Another example of a graft copolymer prepared by ATRP using the "grafting from" approach is the formation of a polyethylene-g-poly(n-butyl acrylate) copolymer which used a polyethylene macroinitiator with distributed α-bromoisobutyrate functionality.  The copolymers were prepared using a less active BA6TREN based ligand that was soluble in the reaction medium to controllably polymerize butyl acrylate in a solution of the polyethylene macroinitiator.(10,11)   Depending on the mole ratio of the segments such a material could find application as an impact modifier for polyethylene, a compatibilizer in polyethylene blends, as a surfactant or as a surface modifier to provide better adhesive properties.  The macroinitiator was prepared by copolymerization of ethylene with undecenol using a zirconocene based catalyst.  The pendant hydroxyl groups were esterified ml 2-bromopropionyl bromide for a butyl acrylate grafting from reaction.

11e scheme 4

There is strong incompatibility between the components and the final copolymer, containing 32-67% butyl acrylate units, showed both clear melting and crystallization peaks attributable to polyethylene and a glass transition from the poly(butyl acrylate). At lower mole fractions of poly(butyl acrylate) the matrix was based on polyethylene and displayed good extensibility as well as molecular and structural orientability while the material with a poly(butyl acrylate) matrix displayed a loss of resistance to tensile deformation. Below the glass transition the of the PBA phase the PBA seems to play a role of reinforcement in the PE matrix, so that the modulus of the material can even exceed the values determined for the pure polyethylene. Above the glass transition of the PBA, the soft phase of grafts influences the modulus of the polymers to a degree dependent on composition.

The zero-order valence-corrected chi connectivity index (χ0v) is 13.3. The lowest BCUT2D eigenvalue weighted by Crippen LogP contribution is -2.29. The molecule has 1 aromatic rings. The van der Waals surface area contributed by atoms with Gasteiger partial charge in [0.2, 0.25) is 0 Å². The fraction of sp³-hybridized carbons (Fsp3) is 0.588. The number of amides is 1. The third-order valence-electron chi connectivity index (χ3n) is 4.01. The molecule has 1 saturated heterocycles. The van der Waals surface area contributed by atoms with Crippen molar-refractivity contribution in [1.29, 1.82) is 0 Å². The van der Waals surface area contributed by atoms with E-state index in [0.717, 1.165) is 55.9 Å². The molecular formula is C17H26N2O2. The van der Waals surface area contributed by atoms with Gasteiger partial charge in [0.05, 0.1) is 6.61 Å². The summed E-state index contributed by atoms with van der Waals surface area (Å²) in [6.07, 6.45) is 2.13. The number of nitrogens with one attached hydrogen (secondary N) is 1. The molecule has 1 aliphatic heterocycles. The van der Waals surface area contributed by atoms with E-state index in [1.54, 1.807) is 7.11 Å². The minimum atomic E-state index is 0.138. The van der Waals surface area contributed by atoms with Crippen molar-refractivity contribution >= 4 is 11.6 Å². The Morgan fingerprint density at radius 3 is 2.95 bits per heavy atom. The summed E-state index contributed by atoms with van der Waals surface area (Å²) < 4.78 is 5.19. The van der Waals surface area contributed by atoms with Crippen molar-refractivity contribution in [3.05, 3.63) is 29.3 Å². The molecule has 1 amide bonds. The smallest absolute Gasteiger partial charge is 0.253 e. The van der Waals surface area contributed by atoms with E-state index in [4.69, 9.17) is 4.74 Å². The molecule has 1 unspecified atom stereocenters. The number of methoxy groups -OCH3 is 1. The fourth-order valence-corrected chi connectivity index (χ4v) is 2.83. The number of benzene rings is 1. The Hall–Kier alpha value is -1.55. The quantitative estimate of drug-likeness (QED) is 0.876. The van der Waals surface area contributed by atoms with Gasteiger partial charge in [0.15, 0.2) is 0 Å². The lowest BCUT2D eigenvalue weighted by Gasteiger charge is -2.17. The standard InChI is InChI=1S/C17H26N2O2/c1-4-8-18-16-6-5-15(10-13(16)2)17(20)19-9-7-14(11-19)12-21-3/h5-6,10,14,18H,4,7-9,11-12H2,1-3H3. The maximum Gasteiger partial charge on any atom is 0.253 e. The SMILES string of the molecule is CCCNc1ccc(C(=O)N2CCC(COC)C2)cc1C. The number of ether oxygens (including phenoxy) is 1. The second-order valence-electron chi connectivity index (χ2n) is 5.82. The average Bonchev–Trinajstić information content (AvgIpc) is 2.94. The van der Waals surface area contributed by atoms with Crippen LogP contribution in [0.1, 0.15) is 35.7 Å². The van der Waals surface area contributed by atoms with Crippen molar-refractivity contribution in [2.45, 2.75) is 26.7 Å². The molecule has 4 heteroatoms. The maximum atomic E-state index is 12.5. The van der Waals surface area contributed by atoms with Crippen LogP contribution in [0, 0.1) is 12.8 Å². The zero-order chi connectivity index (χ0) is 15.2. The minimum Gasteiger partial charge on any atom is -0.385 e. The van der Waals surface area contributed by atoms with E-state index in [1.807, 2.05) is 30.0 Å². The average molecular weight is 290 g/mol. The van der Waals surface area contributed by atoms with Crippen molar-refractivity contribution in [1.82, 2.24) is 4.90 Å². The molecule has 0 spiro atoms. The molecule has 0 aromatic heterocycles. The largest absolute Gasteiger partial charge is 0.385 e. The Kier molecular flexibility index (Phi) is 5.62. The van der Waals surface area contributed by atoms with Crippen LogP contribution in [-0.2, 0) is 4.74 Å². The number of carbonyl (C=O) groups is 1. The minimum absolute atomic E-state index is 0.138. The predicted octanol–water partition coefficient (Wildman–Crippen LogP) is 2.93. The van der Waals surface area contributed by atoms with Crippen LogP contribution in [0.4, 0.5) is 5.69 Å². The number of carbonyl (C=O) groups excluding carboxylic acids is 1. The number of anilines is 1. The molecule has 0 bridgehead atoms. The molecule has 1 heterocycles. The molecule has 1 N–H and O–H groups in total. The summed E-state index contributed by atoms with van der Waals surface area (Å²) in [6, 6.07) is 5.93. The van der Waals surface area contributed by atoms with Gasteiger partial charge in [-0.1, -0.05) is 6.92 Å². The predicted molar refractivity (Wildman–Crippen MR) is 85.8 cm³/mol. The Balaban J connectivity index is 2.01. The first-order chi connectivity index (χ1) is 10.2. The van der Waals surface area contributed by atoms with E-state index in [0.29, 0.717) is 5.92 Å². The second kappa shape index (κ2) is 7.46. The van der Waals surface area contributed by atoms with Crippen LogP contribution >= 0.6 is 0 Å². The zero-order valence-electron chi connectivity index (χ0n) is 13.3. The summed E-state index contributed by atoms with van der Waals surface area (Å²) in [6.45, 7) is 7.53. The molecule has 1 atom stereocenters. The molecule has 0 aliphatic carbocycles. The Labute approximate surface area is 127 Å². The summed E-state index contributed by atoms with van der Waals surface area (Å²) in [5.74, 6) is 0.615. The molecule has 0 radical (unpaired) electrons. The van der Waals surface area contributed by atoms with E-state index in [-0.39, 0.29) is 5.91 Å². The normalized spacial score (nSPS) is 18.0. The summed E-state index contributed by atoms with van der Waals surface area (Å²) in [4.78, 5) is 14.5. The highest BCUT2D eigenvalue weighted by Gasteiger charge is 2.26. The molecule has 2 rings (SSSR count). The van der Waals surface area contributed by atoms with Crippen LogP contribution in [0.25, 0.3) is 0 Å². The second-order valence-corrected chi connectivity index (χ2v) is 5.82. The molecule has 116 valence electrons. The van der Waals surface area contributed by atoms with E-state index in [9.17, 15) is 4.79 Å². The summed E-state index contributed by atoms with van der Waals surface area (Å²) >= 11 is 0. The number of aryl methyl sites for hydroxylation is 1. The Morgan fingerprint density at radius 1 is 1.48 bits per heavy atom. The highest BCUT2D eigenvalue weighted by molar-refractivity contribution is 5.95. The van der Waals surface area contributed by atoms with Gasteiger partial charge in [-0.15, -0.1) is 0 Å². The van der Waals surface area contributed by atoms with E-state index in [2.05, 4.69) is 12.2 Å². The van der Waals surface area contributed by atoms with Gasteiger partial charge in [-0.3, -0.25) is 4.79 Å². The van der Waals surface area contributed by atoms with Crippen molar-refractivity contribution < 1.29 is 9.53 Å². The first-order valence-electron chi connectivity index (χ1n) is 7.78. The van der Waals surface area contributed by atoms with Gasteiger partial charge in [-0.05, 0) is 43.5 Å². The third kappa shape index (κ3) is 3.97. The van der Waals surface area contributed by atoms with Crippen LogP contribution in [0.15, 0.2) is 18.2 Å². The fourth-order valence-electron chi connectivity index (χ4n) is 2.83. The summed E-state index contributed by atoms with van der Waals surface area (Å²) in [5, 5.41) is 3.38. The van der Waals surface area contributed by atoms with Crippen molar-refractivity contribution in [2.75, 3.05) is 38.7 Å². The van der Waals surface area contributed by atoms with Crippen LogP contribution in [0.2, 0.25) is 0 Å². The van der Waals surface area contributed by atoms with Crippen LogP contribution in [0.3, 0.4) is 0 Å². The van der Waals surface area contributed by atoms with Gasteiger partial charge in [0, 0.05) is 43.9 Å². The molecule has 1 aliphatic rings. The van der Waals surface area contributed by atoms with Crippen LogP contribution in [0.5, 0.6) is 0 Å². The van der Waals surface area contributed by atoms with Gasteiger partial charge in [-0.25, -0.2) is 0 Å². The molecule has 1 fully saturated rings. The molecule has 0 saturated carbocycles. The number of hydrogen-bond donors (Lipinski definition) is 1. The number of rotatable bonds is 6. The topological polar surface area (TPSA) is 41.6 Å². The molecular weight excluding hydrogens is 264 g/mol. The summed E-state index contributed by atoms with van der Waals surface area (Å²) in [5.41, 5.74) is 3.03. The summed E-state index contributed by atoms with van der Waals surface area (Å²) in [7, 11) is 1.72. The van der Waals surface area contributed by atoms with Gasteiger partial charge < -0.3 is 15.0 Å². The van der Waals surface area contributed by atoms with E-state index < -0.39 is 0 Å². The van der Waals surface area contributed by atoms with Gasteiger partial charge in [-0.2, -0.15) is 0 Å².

A strong effect of the presence of the grafted chains was also seen in the molten state in which the grafted polymers behave as elastomers with remarkably higher modulus than that determined for the entangled polyethylene.  The observed behavior should be related to the two phase structure of the system with PBA micro-domains dispersed in the PE matrix and networked by the PE backbone chains. 

As shown below the PE-g-MMA demonstrate good performance as a compatibilizer between the two homopolymers when the blends were studied by TEM.(12)

11e blends 5

Grafting to:

As discussed on page 7 graft copolymers can also be prepared by "grafting to" reactions.(13-15)  While grafting to is perhaps the oldest procedure for preparation of graft copolymers in free radical chemistry, e.g., impact resistant polystyrene, properties of materials prepared by grafting to in a controlled polymerization process has not yet gained a significant amount of attention.


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(13)     Gao, H.; Matyjaszewski, K. J. Am. Chem. Soc. 2007, 129, 6633-6639.

(14)     Van Camp, W.;  Germonpre, V.;  Mespouille, L.;  Dubois, P.;  Goethals, E. J.; Du Prez, F. E. Reactive & Functional Polymers 2007, 67, 1168-1180.

(15)     Tsarevsky, N. V.;  Bencherif, S. A.; Matyjaszewski, K. Macromolecules 2007, 40, 4439-4445.